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Don't ignore your child's back pain, it could be scoliosis.

Summary: Bana underwent a seven-and-a-half-hour surgery to fix 24 screws in 12 places - two screws along each of the bent vertebrae - along her back on June 29

With 24 screws to hold her spine together in 12 places, a little bend in the back is not the end of the road for this youngster.

Thirteen-year-old Jordanian, Bana Qubain, until last year, was growing at the rate a normal teenager does until she started complaining of persistent back pain. Her parents, naturally, didn't give much thought to the complaints thinking they were 'growing up pains'.

"She complained but we thought that she had recently been through an intense play routine and was feeling sore because of that," Marwan Qubain, Bana's father, told Khaleej Times. "We travelled soon after but her complaining didn't stop. Later she showed us her swollen shoulder."

The worried parents rushed Bana to a hospital thinking she had dislocated her shoulder. But they were in for a huge shock when doctors, after taking x-rays of Bana's back, told them that their daughter had developed idiopathic scoliosis, a deformity of the spine that occurs in children and adolescents aged between nine to 12 years. Idiopathic medically means 'without any particular reason'.

"We don't know how and when this happened ... we had never heard of this problem before and we blamed ourselves for not paying enough attention," said the father.

Movement had become painful and bending over was already difficult for Bana as her spine had taken a C-shape and was now curved at a 60-degree angle. The only solution, doctors said, was surgery, or else the crooked spine would soon start crushing her internal organs. After research and weighing their travel options, the family chose Burjeel Hospital in Abu Dhabi.


Another case

While Bana was recovering from the surgery, another young girl, Layla Chamiloris, was also being treated at the hospital's award-winning spine unit for a much serious form of scoliosis.

Sixteen-year-old Layla was undergoing a posterior fusion surgery targeting thoracic and lumbar vertebrae (T3-L3), a procedure very similar to Bana's surgery.

"Layla's case was more complicated and also required an osteotomy (the surgical removal of a part of bone), facetectomy (where a part of the vertebral joint is removed to alleviate nerve compression) and spine correction to ease the extreme curvature in her spine," explained Dr Firas M. Husban, consultant orthopedic surgeon, who performed the surgeries on both the girls along with Dr Sebouh Z. Kassis, specialist neurosurgeon.

Both patients were scrutinised and it was determined that corrective spine surgery with posterior spinal fusion was required for both the girls, said Dr Firas.

Bana needed a T4-L3 posterior fusion which was performed under general anesthesia and spinal cord monitoring device. A posterior spinal fusion procedure was performed to create spinal balance in both the side and frontal planes of the body, which meant the patient's head would balance over the hips when viewed from the front and side.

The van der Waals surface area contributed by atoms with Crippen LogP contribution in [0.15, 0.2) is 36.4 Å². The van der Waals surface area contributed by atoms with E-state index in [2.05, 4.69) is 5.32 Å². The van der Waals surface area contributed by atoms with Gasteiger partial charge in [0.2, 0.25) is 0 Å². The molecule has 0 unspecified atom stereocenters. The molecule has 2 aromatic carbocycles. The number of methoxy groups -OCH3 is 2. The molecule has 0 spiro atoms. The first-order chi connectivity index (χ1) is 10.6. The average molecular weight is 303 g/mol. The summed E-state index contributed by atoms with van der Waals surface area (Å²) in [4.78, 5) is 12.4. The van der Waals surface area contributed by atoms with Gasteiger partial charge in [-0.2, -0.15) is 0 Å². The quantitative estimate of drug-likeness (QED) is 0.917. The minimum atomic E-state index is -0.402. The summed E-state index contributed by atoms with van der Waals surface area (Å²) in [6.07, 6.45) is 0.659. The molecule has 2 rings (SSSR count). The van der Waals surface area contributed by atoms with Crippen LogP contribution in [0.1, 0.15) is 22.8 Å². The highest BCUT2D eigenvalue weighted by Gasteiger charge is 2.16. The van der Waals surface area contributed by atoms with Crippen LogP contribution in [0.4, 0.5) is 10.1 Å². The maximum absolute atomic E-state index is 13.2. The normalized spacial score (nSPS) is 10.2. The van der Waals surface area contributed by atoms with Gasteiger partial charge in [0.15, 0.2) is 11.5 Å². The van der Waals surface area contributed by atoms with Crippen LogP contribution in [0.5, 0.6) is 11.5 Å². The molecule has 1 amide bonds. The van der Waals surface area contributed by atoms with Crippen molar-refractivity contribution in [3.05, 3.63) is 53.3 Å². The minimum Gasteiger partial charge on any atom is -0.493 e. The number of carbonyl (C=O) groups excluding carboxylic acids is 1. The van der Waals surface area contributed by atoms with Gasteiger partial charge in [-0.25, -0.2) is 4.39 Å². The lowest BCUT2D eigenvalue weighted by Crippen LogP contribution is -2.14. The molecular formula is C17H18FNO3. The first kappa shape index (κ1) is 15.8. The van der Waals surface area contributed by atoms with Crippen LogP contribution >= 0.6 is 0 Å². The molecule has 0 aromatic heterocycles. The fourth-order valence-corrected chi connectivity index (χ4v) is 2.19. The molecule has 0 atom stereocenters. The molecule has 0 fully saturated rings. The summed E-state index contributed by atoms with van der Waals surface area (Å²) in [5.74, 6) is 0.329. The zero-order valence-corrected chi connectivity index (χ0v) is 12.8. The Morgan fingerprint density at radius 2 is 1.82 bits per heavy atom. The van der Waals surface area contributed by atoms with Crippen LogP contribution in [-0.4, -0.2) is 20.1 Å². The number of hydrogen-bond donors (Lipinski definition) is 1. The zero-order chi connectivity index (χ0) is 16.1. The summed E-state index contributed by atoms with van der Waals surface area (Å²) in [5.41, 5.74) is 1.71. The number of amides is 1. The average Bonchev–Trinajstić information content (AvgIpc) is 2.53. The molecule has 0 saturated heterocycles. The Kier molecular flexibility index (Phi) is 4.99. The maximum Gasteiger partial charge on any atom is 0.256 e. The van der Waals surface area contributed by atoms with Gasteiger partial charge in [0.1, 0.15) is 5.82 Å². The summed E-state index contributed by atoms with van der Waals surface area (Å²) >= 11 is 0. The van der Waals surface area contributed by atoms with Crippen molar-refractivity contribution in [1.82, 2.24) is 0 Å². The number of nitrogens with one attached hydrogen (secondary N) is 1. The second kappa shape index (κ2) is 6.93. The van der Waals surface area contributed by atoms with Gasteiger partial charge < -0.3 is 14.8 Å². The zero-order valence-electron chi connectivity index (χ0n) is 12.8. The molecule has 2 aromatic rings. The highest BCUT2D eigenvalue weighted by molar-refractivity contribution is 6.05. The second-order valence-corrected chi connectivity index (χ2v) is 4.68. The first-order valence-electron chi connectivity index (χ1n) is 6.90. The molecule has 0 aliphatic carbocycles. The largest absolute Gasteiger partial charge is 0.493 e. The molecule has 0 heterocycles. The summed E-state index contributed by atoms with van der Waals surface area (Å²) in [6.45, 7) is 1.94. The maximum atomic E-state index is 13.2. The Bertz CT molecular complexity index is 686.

"After Bana was prepped and positioned for surgery, an incision was carefully made over the affected vertebra. The back muscle, which was neither cut nor pierced, was gently separated off the bone at its attachment, exposing the spine," he explained.

"This allowed us to address the compression of nerves; we could also reach the facet joints and mobilise them to induce the flexibility of the spine and ultimately, the correction achieved during the standard open procedure," said Dr Firas. Bana was discharged from hospital just six days after the surgery.

Recovering and thankful

Today, Bana is thankful for the surgery and is recovering fast. She, however, has to take precautions for the next two months at least until the metal screws fuse into her bones.

"Bana cannot sit at a 90 degree angle ... she either has to keep walking or lie down straight," said Marwan. She cannot exercise as well and has to undergo intensive physiotherapy for the next six to eight months.

"We are trying to make suitable arrangements for school so that she doesn't miss out on her studies," said her father.

"The doctor says that the chance is that Bana will be up to 98 per cent normal and will also get her flexibility back," he added. Already, she has grown three and half centimetres since the surgery.

Similarly, the procedure has been instrumental in helping Layla correct her posture, get better spinal alignment, breathe better and get more flexibility in movement.

"Their lives have changed for the better," said Dr Firas.

What is scoliosis?

Scoliosis is a musculoskeletal condition due to which a sideways curvature of the spine occurs. This abnormality, in which the spine appears S-shaped or C-shaped, can be caused by a variety of factors ranging from congenital spine deformities and genetic conditions to neuromuscular issues and infections.

However, majority of scoliosis cases have no known cause and are termed as idiopathic scoliosis.

The condition usually occurs in children and adolescents after the age of 10.

"Juvenile idiopathic scoliosis, on the other hand, occurs in children between the ages of three and 10. The incidence of scoliosis is higher in girls than it is in boys," explained Dr Firas M. Husban, consultant orthopedic surgeon.

Mild cases of scoliosis don't hamper life or the regular activities of a person. However, more serious cases can limit functioning, cause pain, hamper breathing and even have a psychological impact on children

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Publication:Khaleej Times (Dubai, United Arab Emirates)
Date:Aug 14, 2016
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